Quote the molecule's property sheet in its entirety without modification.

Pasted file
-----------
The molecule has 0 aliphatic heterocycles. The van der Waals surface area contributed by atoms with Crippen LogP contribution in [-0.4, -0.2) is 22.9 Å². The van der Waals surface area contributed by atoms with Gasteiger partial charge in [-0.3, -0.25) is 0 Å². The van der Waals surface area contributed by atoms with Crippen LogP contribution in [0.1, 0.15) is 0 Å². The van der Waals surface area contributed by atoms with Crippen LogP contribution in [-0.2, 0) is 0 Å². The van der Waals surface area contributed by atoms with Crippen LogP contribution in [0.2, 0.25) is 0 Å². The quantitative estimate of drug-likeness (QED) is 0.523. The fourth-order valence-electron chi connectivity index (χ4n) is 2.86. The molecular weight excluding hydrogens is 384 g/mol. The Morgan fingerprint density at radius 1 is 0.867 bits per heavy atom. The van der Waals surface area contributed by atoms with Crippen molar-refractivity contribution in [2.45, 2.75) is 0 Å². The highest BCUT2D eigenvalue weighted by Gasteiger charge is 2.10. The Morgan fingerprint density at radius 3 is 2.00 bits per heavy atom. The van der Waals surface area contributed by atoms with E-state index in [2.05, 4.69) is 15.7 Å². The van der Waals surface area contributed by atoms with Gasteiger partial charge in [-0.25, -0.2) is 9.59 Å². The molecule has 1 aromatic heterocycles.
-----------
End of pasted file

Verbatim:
The molecule has 0 aliphatic heterocycles. The van der Waals surface area contributed by atoms with Crippen LogP contribution in [-0.4, -0.2) is 22.9 Å². The van der Waals surface area contributed by atoms with Gasteiger partial charge in [-0.3, -0.25) is 0 Å². The van der Waals surface area contributed by atoms with Crippen LogP contribution in [0.1, 0.15) is 0 Å². The van der Waals surface area contributed by atoms with Crippen LogP contribution in [-0.2, 0) is 0 Å². The van der Waals surface area contributed by atoms with Crippen LogP contribution in [0.2, 0.25) is 0 Å². The quantitative estimate of drug-likeness (QED) is 0.523. The fourth-order valence-electron chi connectivity index (χ4n) is 2.86. The molecular weight excluding hydrogens is 384 g/mol. The Morgan fingerprint density at radius 1 is 0.867 bits per heavy atom. The van der Waals surface area contributed by atoms with Crippen molar-refractivity contribution in [2.45, 2.75) is 0 Å². The highest BCUT2D eigenvalue weighted by Gasteiger charge is 2.10. The Morgan fingerprint density at radius 3 is 2.00 bits per heavy atom. The van der Waals surface area contributed by atoms with E-state index in [2.05, 4.69) is 15.7 Å². The van der Waals surface area contributed by atoms with Gasteiger partial charge in [-0.25, -0.2) is 9.59 Å². The molecule has 1 aromatic heterocycles.